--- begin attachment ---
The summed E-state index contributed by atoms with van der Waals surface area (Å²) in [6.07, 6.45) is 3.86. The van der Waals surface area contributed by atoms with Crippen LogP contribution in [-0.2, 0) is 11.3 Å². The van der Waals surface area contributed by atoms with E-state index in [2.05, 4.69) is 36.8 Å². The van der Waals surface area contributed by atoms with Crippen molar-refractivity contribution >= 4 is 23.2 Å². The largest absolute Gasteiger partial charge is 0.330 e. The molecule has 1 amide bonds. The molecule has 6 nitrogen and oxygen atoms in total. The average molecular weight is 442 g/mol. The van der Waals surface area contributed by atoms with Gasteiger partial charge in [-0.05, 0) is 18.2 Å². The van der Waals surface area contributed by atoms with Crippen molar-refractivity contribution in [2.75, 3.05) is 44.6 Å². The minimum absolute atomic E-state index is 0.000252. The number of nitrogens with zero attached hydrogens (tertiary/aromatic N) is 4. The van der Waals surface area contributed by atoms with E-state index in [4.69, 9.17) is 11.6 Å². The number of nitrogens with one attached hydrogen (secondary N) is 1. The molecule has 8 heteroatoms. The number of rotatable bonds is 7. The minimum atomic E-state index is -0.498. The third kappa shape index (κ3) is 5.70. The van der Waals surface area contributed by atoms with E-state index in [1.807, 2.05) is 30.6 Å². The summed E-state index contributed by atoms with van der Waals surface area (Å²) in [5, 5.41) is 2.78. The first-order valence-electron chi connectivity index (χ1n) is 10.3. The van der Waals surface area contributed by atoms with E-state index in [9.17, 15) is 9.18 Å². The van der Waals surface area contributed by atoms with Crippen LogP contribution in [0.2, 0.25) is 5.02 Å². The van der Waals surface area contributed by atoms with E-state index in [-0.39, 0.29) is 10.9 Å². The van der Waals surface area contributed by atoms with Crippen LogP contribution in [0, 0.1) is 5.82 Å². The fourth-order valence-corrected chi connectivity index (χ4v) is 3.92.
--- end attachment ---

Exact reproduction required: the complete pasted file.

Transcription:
The summed E-state index contributed by atoms with van der Waals surface area (Å²) in [6.07, 6.45) is 3.86. The van der Waals surface area contributed by atoms with Crippen LogP contribution in [-0.2, 0) is 11.3 Å². The van der Waals surface area contributed by atoms with E-state index in [2.05, 4.69) is 36.8 Å². The van der Waals surface area contributed by atoms with Crippen molar-refractivity contribution >= 4 is 23.2 Å². The largest absolute Gasteiger partial charge is 0.330 e. The molecule has 1 amide bonds. The molecule has 6 nitrogen and oxygen atoms in total. The average molecular weight is 442 g/mol. The van der Waals surface area contributed by atoms with Gasteiger partial charge in [-0.05, 0) is 18.2 Å². The van der Waals surface area contributed by atoms with Crippen molar-refractivity contribution in [2.75, 3.05) is 44.6 Å². The minimum absolute atomic E-state index is 0.000252. The number of nitrogens with zero attached hydrogens (tertiary/aromatic N) is 4. The van der Waals surface area contributed by atoms with E-state index in [4.69, 9.17) is 11.6 Å². The number of nitrogens with one attached hydrogen (secondary N) is 1. The molecule has 8 heteroatoms. The number of rotatable bonds is 7. The minimum atomic E-state index is -0.498. The third kappa shape index (κ3) is 5.70. The van der Waals surface area contributed by atoms with E-state index in [1.807, 2.05) is 30.6 Å². The summed E-state index contributed by atoms with van der Waals surface area (Å²) in [5, 5.41) is 2.78. The first-order valence-electron chi connectivity index (χ1n) is 10.3. The van der Waals surface area contributed by atoms with E-state index in [9.17, 15) is 9.18 Å². The van der Waals surface area contributed by atoms with Crippen LogP contribution in [0.2, 0.25) is 5.02 Å². The van der Waals surface area contributed by atoms with E-state index in [-0.39, 0.29) is 10.9 Å². The van der Waals surface area contributed by atoms with Crippen LogP contribution in [0, 0.1) is 5.82 Å². The fourth-order valence-corrected chi connectivity index (χ4v) is 3.92.